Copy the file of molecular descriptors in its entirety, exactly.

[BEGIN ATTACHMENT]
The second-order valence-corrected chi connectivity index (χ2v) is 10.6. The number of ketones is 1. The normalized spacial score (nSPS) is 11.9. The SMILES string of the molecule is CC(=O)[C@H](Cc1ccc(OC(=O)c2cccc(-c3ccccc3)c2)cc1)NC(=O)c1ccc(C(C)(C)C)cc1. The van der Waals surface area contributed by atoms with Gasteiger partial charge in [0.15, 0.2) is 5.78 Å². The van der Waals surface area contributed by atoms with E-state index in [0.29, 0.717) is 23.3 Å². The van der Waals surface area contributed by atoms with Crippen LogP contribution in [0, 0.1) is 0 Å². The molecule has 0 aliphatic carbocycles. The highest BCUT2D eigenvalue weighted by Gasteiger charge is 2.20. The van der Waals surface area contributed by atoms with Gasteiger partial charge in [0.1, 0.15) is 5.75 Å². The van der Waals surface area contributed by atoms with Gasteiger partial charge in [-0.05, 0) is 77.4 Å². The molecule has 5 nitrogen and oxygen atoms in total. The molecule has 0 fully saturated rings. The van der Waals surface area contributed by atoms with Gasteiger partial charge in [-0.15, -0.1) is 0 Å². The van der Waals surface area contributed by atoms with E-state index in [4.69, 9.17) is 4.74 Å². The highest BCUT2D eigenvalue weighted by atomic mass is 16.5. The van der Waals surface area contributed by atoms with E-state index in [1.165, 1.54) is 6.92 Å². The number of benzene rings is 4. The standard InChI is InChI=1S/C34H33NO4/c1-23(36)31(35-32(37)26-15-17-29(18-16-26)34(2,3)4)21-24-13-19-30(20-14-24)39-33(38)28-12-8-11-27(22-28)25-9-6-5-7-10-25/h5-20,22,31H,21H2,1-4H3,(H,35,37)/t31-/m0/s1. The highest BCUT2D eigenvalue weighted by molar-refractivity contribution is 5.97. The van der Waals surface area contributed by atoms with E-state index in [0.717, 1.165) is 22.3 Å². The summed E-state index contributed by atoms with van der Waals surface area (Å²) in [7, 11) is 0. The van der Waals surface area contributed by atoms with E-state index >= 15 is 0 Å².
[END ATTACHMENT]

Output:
The second-order valence-corrected chi connectivity index (χ2v) is 10.6. The number of ketones is 1. The normalized spacial score (nSPS) is 11.9. The SMILES string of the molecule is CC(=O)[C@H](Cc1ccc(OC(=O)c2cccc(-c3ccccc3)c2)cc1)NC(=O)c1ccc(C(C)(C)C)cc1. The van der Waals surface area contributed by atoms with Gasteiger partial charge in [0.15, 0.2) is 5.78 Å². The van der Waals surface area contributed by atoms with E-state index in [0.29, 0.717) is 23.3 Å². The van der Waals surface area contributed by atoms with Crippen LogP contribution in [0, 0.1) is 0 Å². The molecule has 0 aliphatic carbocycles. The highest BCUT2D eigenvalue weighted by Gasteiger charge is 2.20. The van der Waals surface area contributed by atoms with Gasteiger partial charge in [0.1, 0.15) is 5.75 Å². The van der Waals surface area contributed by atoms with Gasteiger partial charge in [-0.05, 0) is 77.4 Å². The molecule has 5 nitrogen and oxygen atoms in total. The molecule has 0 fully saturated rings. The van der Waals surface area contributed by atoms with Gasteiger partial charge in [-0.15, -0.1) is 0 Å². The van der Waals surface area contributed by atoms with E-state index in [4.69, 9.17) is 4.74 Å². The highest BCUT2D eigenvalue weighted by atomic mass is 16.5. The van der Waals surface area contributed by atoms with E-state index in [1.165, 1.54) is 6.92 Å². The number of benzene rings is 4. The standard InChI is InChI=1S/C34H33NO4/c1-23(36)31(35-32(37)26-15-17-29(18-16-26)34(2,3)4)21-24-13-19-30(20-14-24)39-33(38)28-12-8-11-27(22-28)25-9-6-5-7-10-25/h5-20,22,31H,21H2,1-4H3,(H,35,37)/t31-/m0/s1. The highest BCUT2D eigenvalue weighted by molar-refractivity contribution is 5.97. The van der Waals surface area contributed by atoms with E-state index in [0.717, 1.165) is 22.3 Å². The summed E-state index contributed by atoms with van der Waals surface area (Å²) in [7, 11) is 0. The van der Waals surface area contributed by atoms with E-state index >= 15 is 0 Å².